When I first enrolled in college I wanted to be an illustrator. I didn’t know much of anything about graphic design or “design” in general. I just knew that I liked drawing and art. College classes can have a way of helping you know what you want to do because they’re a bit more intense than high school classes, at least if the professors are any good. Facing challenges helps you to know whether you love something or are only mildly interested. In my case, the classes I took as a first-year fine arts student showed me that I didn’t just like art, I loved it and was passionately obsessed with it, and in particular I was infatuated with design, although I still didn’t truly know what it was at that time.
One of my professors was Leon Parson. He’s the type of guy who could be famous, and in certain circles he is, but you probably haven’t heard of him. That’s because he chose a long time ago to be an art professor at a little-known religious college in Rexburg, Idaho, because he felt that was where he was supposed to be. I’m glad he chose to be there, because he taught the first college art course I took, and he said something in one of the classes that I’ve never forgotten. He told us that if we ever wanted to excel in the world of art, we had better start competing against the top professionals while we were still in school, otherwise we’d always be chasing someone who would always be ahead of us.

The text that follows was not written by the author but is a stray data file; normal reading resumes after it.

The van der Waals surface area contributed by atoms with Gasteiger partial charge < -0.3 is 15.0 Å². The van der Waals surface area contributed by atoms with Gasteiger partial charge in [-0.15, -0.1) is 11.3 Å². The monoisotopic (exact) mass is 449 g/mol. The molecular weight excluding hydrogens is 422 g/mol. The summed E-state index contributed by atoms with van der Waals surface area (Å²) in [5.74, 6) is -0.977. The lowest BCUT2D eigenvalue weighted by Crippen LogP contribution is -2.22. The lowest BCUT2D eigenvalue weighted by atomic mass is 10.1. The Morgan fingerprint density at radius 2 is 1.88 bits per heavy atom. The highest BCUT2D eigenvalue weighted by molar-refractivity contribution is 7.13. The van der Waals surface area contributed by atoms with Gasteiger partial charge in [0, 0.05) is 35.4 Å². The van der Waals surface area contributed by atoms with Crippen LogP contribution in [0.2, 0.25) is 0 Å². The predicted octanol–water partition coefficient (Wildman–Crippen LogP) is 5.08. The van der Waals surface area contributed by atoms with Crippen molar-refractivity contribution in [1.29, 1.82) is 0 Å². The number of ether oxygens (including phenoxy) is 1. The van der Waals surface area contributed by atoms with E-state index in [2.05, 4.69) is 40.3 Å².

After my first year of college I decided to become a business major, and then I graduated with what is essentially a techno-MBA, a master’s of information systems management. Although I had wanted to be an artist my entire life, I only took two art classes in college, and not a single design class. It wasn’t because I thought competing against the professional was too daunting, or because I realized I didn’t like art that much. It was because, like Leon, I did what I felt was right for me, and for some reason I didn’t understand at the time, I felt I should go into business.
But what does this have to do with Dave Werner? I don’t know Dave. I just stumbled onto his portfolio a few minutes ago. I read his resume and noticed that he just barely graduated from school. I clicked through some of the sections of his website and watched some of the video footage. The reason I give you some background on myself is to explain that when I say Dave is a good designer, I want you to understand where I’m coming from. For the past 12 years I have been looking at student designers and comparing them to the best designers I know of. And I can quickly tell which designers are doing what Leon told my class to do, and which are chasing the leaders.
Dave has amazed me because not only is he competing very well with the best designers out there, but he hasn’t limited himself to one area. He excels in many areas from illustration to branding to packaging to web design. He is able to explain the creative process quickly and succinctly so that anyone can understand, and that takes talent. Anyone can explain something given an hour to do it, but explaining complex ideas about usability factors affecting a banking website in a minute or two so that anyone can understand requires something more than average.
For any design student reading this who wants to achieve great things in the world of design, Dave is the kind of graduate you want to be. But don’t emulate him, exceed him, because by the chance you catch up to where he is, it will be where he was.